Cedar apple rust (CAR) is a disease affecting apple trees in North America east of the Rocky Mountains. It is caused by the fungus Gymnosporangium juniperi-virginianae and can defoliate trees and blemish fruit making them unmarketable. As evidenced by this micrograph, combining phase contrast microscopy with classical histological staining techniques often yields enhancement of cellular features.
The CAR fungus has a complex life cycle that requires two hosts, eastern red cedar trees and apple or crab apple trees. Throughout its two-year life cycle, the fungus produces three kinds of spores: aeciospores, teliospores, and basidiospores, each with a specific function. Spores produced on the apple trees do not infect other apple trees. Only the spores produced on cedar trees can infect apple trees. Likewise, only the spores from apples can infect cedar trees.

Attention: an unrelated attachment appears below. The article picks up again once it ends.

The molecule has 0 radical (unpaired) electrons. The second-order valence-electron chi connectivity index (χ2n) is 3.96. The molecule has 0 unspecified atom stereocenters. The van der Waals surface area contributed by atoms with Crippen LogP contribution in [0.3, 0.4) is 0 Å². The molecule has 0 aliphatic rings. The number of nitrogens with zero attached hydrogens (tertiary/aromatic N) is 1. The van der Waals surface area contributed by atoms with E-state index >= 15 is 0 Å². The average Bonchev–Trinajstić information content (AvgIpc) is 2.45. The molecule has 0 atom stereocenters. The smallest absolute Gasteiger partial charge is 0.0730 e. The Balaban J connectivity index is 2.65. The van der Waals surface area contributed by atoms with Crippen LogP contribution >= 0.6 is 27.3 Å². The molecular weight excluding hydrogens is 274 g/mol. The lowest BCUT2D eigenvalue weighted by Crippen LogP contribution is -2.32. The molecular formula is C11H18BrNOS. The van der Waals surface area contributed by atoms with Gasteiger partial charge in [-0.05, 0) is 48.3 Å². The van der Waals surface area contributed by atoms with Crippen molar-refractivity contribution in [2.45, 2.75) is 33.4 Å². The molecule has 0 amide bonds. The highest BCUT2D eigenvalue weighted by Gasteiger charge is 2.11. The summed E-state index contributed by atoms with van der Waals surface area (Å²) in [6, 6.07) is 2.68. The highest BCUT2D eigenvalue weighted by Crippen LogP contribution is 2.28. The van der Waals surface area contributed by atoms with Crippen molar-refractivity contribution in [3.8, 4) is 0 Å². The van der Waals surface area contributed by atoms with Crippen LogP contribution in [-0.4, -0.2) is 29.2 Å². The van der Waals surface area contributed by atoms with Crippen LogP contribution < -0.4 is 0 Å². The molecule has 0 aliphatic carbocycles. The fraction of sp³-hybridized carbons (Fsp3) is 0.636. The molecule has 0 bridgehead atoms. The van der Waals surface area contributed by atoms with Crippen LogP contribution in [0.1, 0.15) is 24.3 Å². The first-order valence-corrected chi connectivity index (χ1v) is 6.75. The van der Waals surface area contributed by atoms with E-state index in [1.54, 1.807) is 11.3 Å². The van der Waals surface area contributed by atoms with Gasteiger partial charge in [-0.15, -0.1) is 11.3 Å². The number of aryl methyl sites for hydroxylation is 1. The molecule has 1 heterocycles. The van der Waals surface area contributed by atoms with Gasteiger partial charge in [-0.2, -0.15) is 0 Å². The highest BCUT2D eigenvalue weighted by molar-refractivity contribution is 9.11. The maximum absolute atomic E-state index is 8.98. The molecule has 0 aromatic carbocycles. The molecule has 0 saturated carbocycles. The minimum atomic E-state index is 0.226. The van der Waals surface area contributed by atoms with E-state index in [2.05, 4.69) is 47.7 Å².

During the summer, infected apple trees produce aeciospores on the undersides of leaves and on fruits. These spores become airborne and infect cedar trees. Once they arrive on the host cedar, the spores germinate and become galls (small, round structures), protecting the fungus over the winter months. During spring rains in the second year after infection, a structure emerges from the gall that produces teliospores. The teliospores germinate and, within a matter of hours, produce basidiospores, the spore type that can infect apples. These are forcibly discharged into the air immediately after being formed and can be carried long distances until they land on a host apple tree, continuing the cycle.